28. Morgan, P.W., Drew, M.C.: Ethylene and plant response to stress. — Physiol. Plantarum 100: 620–630, 1997.CrossRefGoogle Scholar
  29. Murchie, E.H., Chen, Y.Z., Hubbart, S., Peng, S., Horton, P.: Interactions between senescence and leaf orientation determine in situ patterns of photosynthesis and photoinhibition in fieldgrown rice. — Plant Physiol. 119: 553–563, 1999.PubMedCentralCrossRefPubMedGoogle Scholar
  30. Navakoudis, E., Lütz, C., Langebartels, C., Lütz-Meindl, U., Kotzabasis, K.: Ozone impact on the photosynthetic apparatus and the protective role of polyamines. — BBA-Gen. Subjects 1621: 160–169, 2003.Google Scholar
  31. Narayana, I., Lalonde, S., Saini, H.S.: Water-stress induced ethylene production in wheat. — Plant Physiol. 96: 406–410, 1991.PubMedCentralCrossRefPubMedGoogle Scholar
  32. Pierik, R., Tholen, D., Poorter, H., Visser, E.J.W., Voesenek, L.A.C.J.: The Janus face of ethylene: growth inhibition and stimulation. — Trends Plant Sci. 11: 176–183, 2006.CrossRefPubMedGoogle Scholar
  33. Shangguan, Z., Shao, M., Dyckmans, J.: Interaction of osmotic adjustment and photosynthesis in winter wheat under soil drought. — J. Plant Physiol. 154: 753–758, 1999.CrossRefGoogle Scholar
  34. Sharp, R.E., Poroyko, V., Hejlek, L.G., et al.: Root growth maintenance during water deficits: Physiology to functional genomics. — J. Exp. Bot. 55: 2343–2351, 2004.CrossRefPubMedGoogle Scholar
  35. Skotnica, J., Matouskova, M., Naus, J., Lazar, D.: Thermoluminescence and fluorescence study of changes in photosystem II photochemistry in desiccating barley leaves. — Photosynth. Res. 65: 29–40, 2000.CrossRefPubMedGoogle Scholar
  36. Tholen, D., Pons, T.L., Voesenek, L.A.C.J., Poorter, H.: Ethylene insensitivity results in the down-regulation of Rubisco expression and photosynthetic capacity in tobacco. — Plant Physiol. 144: 1305–1315, 2007.PubMedCentralCrossRefPubMedGoogle Scholar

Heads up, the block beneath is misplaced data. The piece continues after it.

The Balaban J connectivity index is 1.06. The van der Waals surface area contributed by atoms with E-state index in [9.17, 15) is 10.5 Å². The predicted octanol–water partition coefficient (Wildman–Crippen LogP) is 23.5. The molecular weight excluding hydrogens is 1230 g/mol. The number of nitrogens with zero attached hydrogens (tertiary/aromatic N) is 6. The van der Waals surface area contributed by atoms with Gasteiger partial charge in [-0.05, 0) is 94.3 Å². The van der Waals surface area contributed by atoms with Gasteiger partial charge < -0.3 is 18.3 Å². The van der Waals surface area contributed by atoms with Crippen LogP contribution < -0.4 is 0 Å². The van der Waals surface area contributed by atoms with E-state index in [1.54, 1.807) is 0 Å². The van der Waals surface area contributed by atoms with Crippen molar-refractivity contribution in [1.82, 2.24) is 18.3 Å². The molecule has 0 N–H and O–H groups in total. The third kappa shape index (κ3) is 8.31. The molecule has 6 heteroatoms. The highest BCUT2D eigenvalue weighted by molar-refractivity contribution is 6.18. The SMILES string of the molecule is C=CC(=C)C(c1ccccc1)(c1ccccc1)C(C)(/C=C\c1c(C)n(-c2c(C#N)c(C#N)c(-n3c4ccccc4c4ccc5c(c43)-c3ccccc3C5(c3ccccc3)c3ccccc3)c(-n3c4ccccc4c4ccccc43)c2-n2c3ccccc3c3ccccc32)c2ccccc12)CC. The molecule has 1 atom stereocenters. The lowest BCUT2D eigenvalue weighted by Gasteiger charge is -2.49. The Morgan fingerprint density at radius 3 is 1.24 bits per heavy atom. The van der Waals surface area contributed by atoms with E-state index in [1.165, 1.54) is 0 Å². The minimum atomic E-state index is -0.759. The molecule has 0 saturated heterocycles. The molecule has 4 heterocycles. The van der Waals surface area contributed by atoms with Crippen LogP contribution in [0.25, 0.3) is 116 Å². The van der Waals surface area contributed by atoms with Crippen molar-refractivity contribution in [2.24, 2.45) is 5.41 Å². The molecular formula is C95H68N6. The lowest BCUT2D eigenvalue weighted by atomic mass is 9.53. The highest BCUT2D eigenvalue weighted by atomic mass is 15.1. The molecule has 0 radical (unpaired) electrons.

37. Wada, Y., Miura, K., Watanabe, K.: Effects of source-to-sink ratio on carbohydrate production and senescence of rice (Oryza sativa) flag leaves during the ripening period. — Jpn. J. Crop Sci. 62: 547–553, 1993.CrossRefGoogle Scholar
  38. Wang, W.X., Vinocur, B., Altman, A.: Plant responses to drought, salinity and extreme temperatures: towards genetic engineering for stress tolerance. — Planta 218: 1–14, 2003.CrossRefPubMedGoogle Scholar
  39. Wang, Z.Q., Xu, Y.J., Wang, J.C., Yang, J.C., Zhang, J.H.: Polyamine and ethylene interactions in grain filling of superior and inferior spikelets of rice. — Plant Growth Regul. 66: 215–228, 2012.CrossRefGoogle Scholar
  40. Wiltens, J., Schreiber, U., Vidaver, W.: Chlorophyll fluorescence induction: an indicator of photosynthetic activity in marine algae undergoing desiccation. — Can. J. Bot. 56: 2787–2794, 1978.CrossRefGoogle Scholar
  41. Yang, J.C., Zhang, J.H., Liu, K., Wang, Z.Q., Liu, L.J.: Abscisic acid and ethylene interact in wheat grains in response to soil drying during grain filling. — New Phytol. 171: 293–303, 2006.CrossRefPubMedGoogle Scholar
  42. Yang, J.C, Zhang, J.H., Liu, K., Wang, Z.Q., Liu, L.J.: Involvement of polyamines in the drought resistance of rice. — J. Exp. Bot. 58: 1545–1555, 2007.CrossRefPubMedGoogle Scholar
  43. Yordanov, I., Velikova, V., Tsonev, T.: Plant responses to drought and stress tolerance. — Bulg. J. Plant Physiol. Special Issue. 187–206, 2003.Google Scholar
  44. Zadoks, J.C., Chang, T.T., Konzak, C.F.: A decimal code for the growth stages of cereals. — Weed Res. 14: 415–421, 1974.CrossRefGoogle Scholar
  45. Zhang, W.P., Jiang, B., Li, W.G., et al.: Polyamines enhance chilling tolerance of cucumber (Cucumis sativus L.) through modulating antioxidative system. — Sci. Hortic.-Amsterdam 122: 200–208, 2009.Google Scholar
  46. Zlatev, Z.S., Yordanov, I.T.: Effects of soil drought on photosynthesis and chlorophyll fluorescence in bean plants. — Bulg. J. Plant Physiol. 30: 3–18, 2004.Google Scholar

Copyright information

© The Institute of Experimental Botany 2014

Authors and Affiliations

  • W. Yang
    • 1
  • Y. Yin
    • 1
  • W. Jiang
    • 1
  • D. Peng
    • 1
  • D. Yang
    • 1
  • Y. Cui
    • 1
  • Z. Wang
    • 1
  1. 1.State Key Laboratory of Crop Biology, Agronomy CollegeShandong Agricultural UniversityTai’anShandong Province, China

Personalised recommendations